The Jemdet Nasr period took place in southern Mesopotamia, known as Iraq today, with a great number of administrative cuneiform tablets and seals coming from there. The stamp seal was a carved object, usually made of stone, which first appeared in the fourth millennium BC and was used to impress pictures or descriptions into soft, prepared clay. These seals guaranteed the authenticity of marked ownership: as such, they were instrumental in legal transactions, and in the protection of goods against theft. Seal amulets with stylised animals have been found throughout Mesopotamia in contexts dating to the late fourth millennium BC, although stamp seals and cylinder seals were the predominant types in the ancient Near East. Ancient Mesopotamia has been credited as the cradle of glyptic art. Engraving semi-precious gems stones with simple geometric and elaborate figurative representations on semi-precious and precious stones with carving skills, can be traced back as early as the Uruk period (circa 4000-3500 BC). Different from the style presented on Uruk seals, Jemdet Nasr period developed an unique glyptic expression with much recourse to abstract designs.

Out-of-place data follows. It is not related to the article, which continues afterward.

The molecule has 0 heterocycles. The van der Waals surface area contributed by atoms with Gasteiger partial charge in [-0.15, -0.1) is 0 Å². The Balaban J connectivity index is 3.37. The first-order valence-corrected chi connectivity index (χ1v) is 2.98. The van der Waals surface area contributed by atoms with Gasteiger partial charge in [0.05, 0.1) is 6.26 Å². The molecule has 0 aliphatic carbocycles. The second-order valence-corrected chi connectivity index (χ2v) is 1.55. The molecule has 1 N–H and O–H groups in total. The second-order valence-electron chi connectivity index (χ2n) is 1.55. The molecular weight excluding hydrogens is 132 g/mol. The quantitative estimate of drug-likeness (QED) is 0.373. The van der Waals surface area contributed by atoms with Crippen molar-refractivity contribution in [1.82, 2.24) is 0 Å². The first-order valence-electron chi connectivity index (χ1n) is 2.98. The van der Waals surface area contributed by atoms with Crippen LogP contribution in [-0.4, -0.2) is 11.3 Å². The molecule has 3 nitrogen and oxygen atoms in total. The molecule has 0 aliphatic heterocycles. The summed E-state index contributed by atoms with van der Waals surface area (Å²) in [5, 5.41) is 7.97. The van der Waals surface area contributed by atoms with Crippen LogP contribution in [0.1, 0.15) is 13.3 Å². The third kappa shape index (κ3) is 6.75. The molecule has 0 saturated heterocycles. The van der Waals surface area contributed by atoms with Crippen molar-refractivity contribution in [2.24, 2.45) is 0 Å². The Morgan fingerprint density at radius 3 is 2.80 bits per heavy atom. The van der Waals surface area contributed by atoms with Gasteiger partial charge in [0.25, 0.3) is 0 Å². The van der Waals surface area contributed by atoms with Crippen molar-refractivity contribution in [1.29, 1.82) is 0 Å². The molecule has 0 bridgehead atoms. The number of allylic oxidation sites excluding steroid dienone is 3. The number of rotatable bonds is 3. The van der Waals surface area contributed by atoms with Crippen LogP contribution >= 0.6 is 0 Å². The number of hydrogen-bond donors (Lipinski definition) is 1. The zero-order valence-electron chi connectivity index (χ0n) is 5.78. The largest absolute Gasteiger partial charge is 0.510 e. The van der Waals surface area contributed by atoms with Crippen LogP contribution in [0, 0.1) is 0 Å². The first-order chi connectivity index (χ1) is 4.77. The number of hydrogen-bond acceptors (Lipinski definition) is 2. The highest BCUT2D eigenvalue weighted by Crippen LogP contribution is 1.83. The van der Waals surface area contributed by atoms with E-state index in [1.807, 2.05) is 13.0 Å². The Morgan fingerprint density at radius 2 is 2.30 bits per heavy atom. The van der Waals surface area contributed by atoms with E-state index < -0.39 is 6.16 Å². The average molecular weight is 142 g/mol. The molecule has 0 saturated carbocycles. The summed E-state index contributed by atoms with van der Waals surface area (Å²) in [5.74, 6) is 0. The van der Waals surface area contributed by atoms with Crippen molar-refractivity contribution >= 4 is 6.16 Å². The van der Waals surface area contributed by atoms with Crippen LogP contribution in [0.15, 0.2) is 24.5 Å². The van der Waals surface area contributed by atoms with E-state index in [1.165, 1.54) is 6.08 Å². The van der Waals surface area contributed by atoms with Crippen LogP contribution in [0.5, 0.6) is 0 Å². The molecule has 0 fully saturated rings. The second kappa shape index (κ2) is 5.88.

Agate Jemat Nasr Stamp Seal with Zoomorphic Design
A plano-convex veined agate stone Jemdat Nasr stamp seal, which has been pierced for suspension. The base features zoomorphic representations, with the bodies’ outlines expressed in globular and liner silhouettes, attesting to the iconic glyptic practices of Jemdat Nasr tradition.
Provenance: Acquired 1970-1999. London collection of the late Mr S.M., thence by descent.
Condition: Very fine condition, with minor cracks around the edge. This seal features the attractive natural, veined texture of the original stone.
|Dimensions||W 3.8 x H 1.4 cm|
Near East (Western Asiatic)